Final year Medicine students at Exeter Uni will graduate early to join fight against COVID-19
‘We are humbled and inspired by their selflessness’
A group of final year Medicine and Medical Imaging students at the University of Exeter have opted to graduate early to join the frontline in the battle against COVID-19.
An email sent to Exeter students this morning from the University’s Vice-Chancellor, Sir Steve Smith, tells of how more than 90 final year students have chosen to graduate early in order to join the fight against COVID-19.
He writes: “Tomorrow I will have the honour of presiding over an online graduation celebration for more than 90 of our final year students in Medicine and Medical Imaging. These students have chosen to graduate three months early in order immediately to take up their posts as junior doctors and diagnostic radiographers, and so to join the NHS in the fight against Coronavirus in communities across the country.”
We're incredibly proud to announce that our Medicine and Medical Imaging students have opted to graduate early so they…
Sir Steve Smith explains how he has been “humbled and inspired by their selflessness,” and criticises the term “snowflake generation” that is often associated with students of this generation.
He adds: “Now, in the time of our greatest national and global crisis since the Second World War, we see young people of this country and of our University standing up to be counted and making huge personal sacrifices.”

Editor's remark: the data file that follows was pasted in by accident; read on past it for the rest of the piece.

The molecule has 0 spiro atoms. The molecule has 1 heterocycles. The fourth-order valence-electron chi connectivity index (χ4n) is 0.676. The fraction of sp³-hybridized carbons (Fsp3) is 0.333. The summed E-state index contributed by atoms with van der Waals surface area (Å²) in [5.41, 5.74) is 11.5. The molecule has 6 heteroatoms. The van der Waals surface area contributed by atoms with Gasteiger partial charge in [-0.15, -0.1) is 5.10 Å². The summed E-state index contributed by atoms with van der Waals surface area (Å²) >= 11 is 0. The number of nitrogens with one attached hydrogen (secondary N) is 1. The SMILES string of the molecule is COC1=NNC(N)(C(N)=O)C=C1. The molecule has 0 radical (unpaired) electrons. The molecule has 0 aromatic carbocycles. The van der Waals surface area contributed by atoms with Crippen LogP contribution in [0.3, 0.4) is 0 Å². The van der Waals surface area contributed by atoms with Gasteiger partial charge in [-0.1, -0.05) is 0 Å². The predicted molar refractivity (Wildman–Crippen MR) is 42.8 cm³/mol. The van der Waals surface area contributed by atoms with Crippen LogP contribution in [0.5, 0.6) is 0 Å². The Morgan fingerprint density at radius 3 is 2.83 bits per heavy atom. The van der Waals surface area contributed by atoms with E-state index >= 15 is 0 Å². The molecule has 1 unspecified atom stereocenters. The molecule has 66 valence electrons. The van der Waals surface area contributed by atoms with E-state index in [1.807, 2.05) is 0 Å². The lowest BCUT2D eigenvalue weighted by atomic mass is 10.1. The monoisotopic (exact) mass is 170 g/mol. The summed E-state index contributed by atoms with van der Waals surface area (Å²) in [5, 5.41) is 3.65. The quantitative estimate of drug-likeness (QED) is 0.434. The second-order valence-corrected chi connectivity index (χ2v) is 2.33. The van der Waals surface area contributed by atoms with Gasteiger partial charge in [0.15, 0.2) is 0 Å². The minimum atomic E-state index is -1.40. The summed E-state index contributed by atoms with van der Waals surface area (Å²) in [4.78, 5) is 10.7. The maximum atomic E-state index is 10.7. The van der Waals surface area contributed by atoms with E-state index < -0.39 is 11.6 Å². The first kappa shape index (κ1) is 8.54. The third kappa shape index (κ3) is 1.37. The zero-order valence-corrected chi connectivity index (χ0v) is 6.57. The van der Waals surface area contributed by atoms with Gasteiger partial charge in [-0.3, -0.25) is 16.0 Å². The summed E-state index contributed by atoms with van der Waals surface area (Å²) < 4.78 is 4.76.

Exeter’s Vice-Chancellor invites the student community to show support through watching the students read the Hippocratic oath – pledging to serve humanity, to care for the sick, to alleviate pain and suffering and to care for all patients equally and without prejudice.
This will be made available online in the days following the celebration.
In a post on the University of Exeter’s Facebook page, final year Medical student Molly tells of why she made the decision to graduate early and take up a job as a Junior Doctor on the NHS. She says although it’s a “daunting prospect” to start work in the middle of a Pandemic, she feels “proud that I can use the skills that I have developed over the last five or six years in a way that will help the nation in the fight against COVID-19.”
Although Molly was taken away from her two month medical experience in New York after just two weeks, she says she “is lucky that Exeter has prepared us with lots of experience in hospitals,” so she feels ready to help. Although unsure of what the next weeks look like, Molly is “ready to get stuck in and do my bit.”
As well as the early graduation, the University of Exeter has also been helping the national effort by donating vital equipment and supplies to be used on the frontline. This includes hundreds of boxes of gloves, facemasks and other Personal Protective Equipment, which have been donated to the Royal Cornwall Hospital Trust, Devon County Council and the Royal Devon and Exeter NHS Foundation Trust.
The University of Exeter academics and researcher teams are also working to develop a new understanding of the virus and means to combat it. As well as this direct impact, Sir Steve Smith also expresses gratitude for “those teams who have halted their own work and made their equipment available in the national interest.”
He shares one thing that everyone can do to support the efforts made at Exeter: Stay at home. Protect the NHS. Save lives.
If you’re feeling inspired to do your bit to help the NHS, click here